Moreover, the lower √Ploc or √Pdir (den Dikken, 2010) is responsible for the distinct locative or directional (or Place/Path) meanings associated with spatial expressions. The c-commanding functional p is the categorizer that assigns genitive case, parallel to v in vP that assigns accusative. Movement of √-to-p is motivated: the interpretable [loc]/[dir] feature makes the spatial expression an appropriate goal probed by p (Fassi Fehri, 2021). In our analysis, the traditional single projection PlaceP is split into two projections: √Ploc and the axial or AxPart nP (see Section 3.1). Similarly, PathP is split into two projections: the root √Pdir rode and the pP categorial node, as represented in (21):

(21) yes

A number of details and motivations can be found in Fassi Fehri and Alrawi (2023), and will not be repeated here. This contribution is an attempt to refine the basic analysis argued for there or in other works on the topic, adding further motivations and clarifications. It focuses chiefly on the granular issue, its syntactic motivation, in addition to elaborating on complexity of prepositions, their polysemy (or allosemy; Marantz, 2013), their homonymy (or allomorphy), as well as dialectal variation.

2 complex polysemies and syntactic alternations

Prepositional phrases are found in complex constructions, polysemies, and dialectal variations. In our system, these phenomena are taken care of by distinct structures, depending on constructions that may or may not be related morpho-syntactically, in association with their semantics. Cognitivists, by contrast, rely on hierarchically ordered cognitive networks that are associated with words (as in Lentzner, 1977; Esseesy, 2010; Jan, 2018). We claim that the hierarchically ordered “word approach” used is inadequate, given that it does not assume a tight correlation between syntactic (or morpho-syntactic) structure and semantics, do not make meaning depending on constructions (but on words), and hence do not make clear predictions about form meaning correlations built in the syntax of languages, or about empirically motivated lexical classes or subtypes behind dialectal variation, as we will explain below.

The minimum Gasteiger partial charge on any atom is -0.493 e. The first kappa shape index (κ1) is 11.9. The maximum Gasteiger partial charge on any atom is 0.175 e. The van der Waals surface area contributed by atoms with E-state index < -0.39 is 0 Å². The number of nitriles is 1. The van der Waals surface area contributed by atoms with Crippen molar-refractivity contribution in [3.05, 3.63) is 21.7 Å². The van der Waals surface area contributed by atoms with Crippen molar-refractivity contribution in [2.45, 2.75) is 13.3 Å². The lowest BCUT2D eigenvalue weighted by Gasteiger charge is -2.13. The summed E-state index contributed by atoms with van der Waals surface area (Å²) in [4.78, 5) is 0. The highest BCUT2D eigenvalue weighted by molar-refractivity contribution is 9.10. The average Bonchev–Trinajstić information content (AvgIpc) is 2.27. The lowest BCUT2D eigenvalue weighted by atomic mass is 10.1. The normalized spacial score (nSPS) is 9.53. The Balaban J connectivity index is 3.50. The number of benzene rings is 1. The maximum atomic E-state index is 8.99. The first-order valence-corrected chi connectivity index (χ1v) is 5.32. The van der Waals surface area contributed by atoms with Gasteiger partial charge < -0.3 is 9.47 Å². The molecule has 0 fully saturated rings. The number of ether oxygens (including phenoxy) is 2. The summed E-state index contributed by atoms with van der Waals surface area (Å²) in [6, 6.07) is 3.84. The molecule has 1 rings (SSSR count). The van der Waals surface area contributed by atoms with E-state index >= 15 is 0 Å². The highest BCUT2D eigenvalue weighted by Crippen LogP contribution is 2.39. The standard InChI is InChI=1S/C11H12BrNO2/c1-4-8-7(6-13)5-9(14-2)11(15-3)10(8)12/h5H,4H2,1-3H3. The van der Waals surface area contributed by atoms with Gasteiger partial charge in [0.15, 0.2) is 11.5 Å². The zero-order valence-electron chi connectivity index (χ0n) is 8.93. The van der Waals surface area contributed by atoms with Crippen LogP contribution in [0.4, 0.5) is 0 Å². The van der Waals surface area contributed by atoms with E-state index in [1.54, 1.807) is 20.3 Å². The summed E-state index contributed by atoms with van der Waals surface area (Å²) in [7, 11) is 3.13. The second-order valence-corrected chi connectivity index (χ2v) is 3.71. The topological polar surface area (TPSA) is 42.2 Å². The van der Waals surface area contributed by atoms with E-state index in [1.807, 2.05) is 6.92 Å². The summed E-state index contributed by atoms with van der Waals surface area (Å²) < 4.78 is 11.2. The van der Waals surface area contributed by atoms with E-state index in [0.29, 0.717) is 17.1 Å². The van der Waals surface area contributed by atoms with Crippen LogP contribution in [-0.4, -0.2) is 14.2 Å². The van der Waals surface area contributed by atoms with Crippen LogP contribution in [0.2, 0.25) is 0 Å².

2.1 meanings of Place with fii and bi-

In traditional grammar, each P is polysemous, although meanings are ordered, starting with basic or primary meanings (Ibn Hišaam, 1985; Al-Muraadii, 1992, among others). Fii has a number of meanings that are instantiations of the “lexical” root P. Chiefly, among those meanings is a broad locative or temporal “circumstantiality”, or more specifically a CONTAINMENT (htiwaaɁ), as illustrated in (22):

(22) a. zayd-un        fii      d-daar-i

           Zayd-NOM     in      the-house-GEN

           “Zayd is in the house.”

b. sa-Ɂuṯri    fii            biḍʕ-i        siniina

            FUT-be      rich in    few-GEN   years.GEN

           “I will be rich in few years.”

In modern grammars, most Arabic linguists converge on the idea that fii has a broad LOCATIVE meaning, and a more specific meaning of CONTAIN(MENT) that corresponds to those of the English preposition “in,” or more extensively “at” or “on” as illustrated in (23), (24), and (25), respectively (Lentzner, 1977; Esseesy, 2010; Jan, 2018; Fassi Fehri, 2021):

(23) l-jamaaʕat-u         fii      l-masjid-i

       The-group-NOM    in      the-mosque-GEN

       “The group is in the mosque.”

(24) y-atajawwalu      fii      š-šaariʕ-i

       3-walk                 in      the-avenue-GEN

       “He walks in theavenue.”

(25) l-qimmat-u                 fii      y-ulyuuz-a

       the-summit-NOM        in      July-GEN